Pregnancy is associated with an increased risk of venous thromboembolism (VTE) which is even more pronounced in the presence of inherited thrombophilia. Despite the well-established relation between thrombophilic pregnancies and VTE, there is no consensus on the optimal approach for thromboprophylaxis in this population. There is growing evidence that thrombin generation correlates with the overall procoagulant state of the plasma leading to elevated thrombosis risk. The aim of this study was to evaluate thrombin generation over the course of pregnancy in women with inherited thrombophilia compared to healthy pregnant women. We also aimed to investigate the effectiveness of low molecular weight heparin (LMWH) prophylaxis in pregnancy by measuring thrombin generation and anti-Factor-Xa activity.
In this cohort study women with severe (n=8) and mild (n=47) thrombophilia were followed throughout their pregnancies. In addition, healthy pregnant women (n=15) were recruited as control subjects. Thrombin generation was evaluated in each trimester as well as 5 days after delivery and 8 weeks postpartum (baseline). In order to assess the effect of LMWH therapy at each stage of the pregnancy, thrombin generation and anti-Factor-Xa activity were measured just before and 4 hours after administration of the drug (peak and trough effect). Thrombin generation was determined using Technothrombin TGA assay system, and the results were evaluated with the provided software. For analysis, the median peak thrombin and endogenous thrombin potential were determined. The anti-Factor-Xa activity was measured by a commercially available chromogenic assay.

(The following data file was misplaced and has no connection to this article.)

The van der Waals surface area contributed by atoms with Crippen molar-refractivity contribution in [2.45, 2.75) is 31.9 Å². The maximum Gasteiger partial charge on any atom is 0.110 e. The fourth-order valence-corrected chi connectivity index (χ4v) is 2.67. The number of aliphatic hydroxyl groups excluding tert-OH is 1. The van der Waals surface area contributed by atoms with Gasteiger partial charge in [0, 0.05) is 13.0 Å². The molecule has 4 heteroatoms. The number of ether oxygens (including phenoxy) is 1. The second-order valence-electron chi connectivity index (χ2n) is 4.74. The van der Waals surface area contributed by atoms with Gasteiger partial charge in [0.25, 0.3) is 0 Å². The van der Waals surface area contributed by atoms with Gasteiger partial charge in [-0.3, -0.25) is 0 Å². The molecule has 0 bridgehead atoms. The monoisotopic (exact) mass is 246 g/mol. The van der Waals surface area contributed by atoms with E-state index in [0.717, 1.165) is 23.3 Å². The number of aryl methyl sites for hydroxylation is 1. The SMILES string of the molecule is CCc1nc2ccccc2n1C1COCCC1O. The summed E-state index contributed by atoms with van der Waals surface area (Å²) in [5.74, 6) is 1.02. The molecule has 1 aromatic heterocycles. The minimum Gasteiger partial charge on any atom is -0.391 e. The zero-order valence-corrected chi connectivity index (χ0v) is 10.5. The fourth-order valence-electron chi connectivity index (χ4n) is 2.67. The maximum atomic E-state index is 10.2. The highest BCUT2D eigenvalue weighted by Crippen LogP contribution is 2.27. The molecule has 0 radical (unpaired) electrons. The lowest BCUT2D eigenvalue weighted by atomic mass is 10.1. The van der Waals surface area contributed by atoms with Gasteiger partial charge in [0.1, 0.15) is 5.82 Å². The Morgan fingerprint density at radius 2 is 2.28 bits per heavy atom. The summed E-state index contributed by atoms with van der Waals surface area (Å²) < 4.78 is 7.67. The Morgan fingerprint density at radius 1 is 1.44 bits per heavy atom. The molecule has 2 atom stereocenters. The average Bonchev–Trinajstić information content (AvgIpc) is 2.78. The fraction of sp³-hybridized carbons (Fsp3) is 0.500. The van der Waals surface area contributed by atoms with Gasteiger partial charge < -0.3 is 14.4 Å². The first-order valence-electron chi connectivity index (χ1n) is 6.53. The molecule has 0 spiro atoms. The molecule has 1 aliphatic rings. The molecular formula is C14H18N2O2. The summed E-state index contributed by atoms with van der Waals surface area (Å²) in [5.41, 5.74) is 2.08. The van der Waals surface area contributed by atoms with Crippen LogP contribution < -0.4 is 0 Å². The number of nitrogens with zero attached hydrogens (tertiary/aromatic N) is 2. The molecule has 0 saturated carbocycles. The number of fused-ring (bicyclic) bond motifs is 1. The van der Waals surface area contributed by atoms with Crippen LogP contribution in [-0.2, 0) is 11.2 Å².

In all the 3 study groups, both peak thrombin and endogenous thrombin potential were increased over the course of pregnancy compared to the non-pregnant state. Peak thrombin and endogenous thrombin potential were higher in the severe thrombophilia group than in the other 2 groups in every trimester and also after delivery. There was no distinct difference in thrombin generation between the mild group and the controls. In women undergoing LMWH prophylaxis a decrease was observed in both the peak thrombin and endogenous thrombin potential after the drug was administered. Over the course of pregnancy the extent of this decrease reduced in a stepwise fashion. The difference between the 2 measurements (before and after LMWH) was smallest in the third trimester and increased again after delivery. Anti-Factor-Xa activity appeared to be enhanced at the peak effect of LMWH. However, the difference between the anti-Factor-Xa activity before and after LMWH administration remained unchanged over the progression of pregnancy. None of the women suffered from VTE or had any bleeding complications during the observation period.
Our results show that thrombin generation is increased during pregnancy, with higher levels in women with severe thrombophilic defects. In addition, our data demonstrate a decrease in the effect of LMWH with advancing stages of pregnancy. Until now no studies evaluated prospectively the effect of LMWH prophylaxis on thrombin generation over pregnancy. Our findings contribute to the ongoing debate about the necessity and intensity of thromboprophylaxis during pregnancy, providing new information about the coagulable state of mild and severe thrombophilic pregnant women. The decreasing antithrombotic effect of LMWH over pregnancy suggests a need for dose adjustment in late gestational weeks. Furthermore, our results imply that thrombin generation as a global coagulation test may demonstrate more sensitively the effect of LMWH than the anti-Factor-Xa activity assay.
No relevant conflicts of interest to declare.
Asterisk with author names denotes non-ASH members.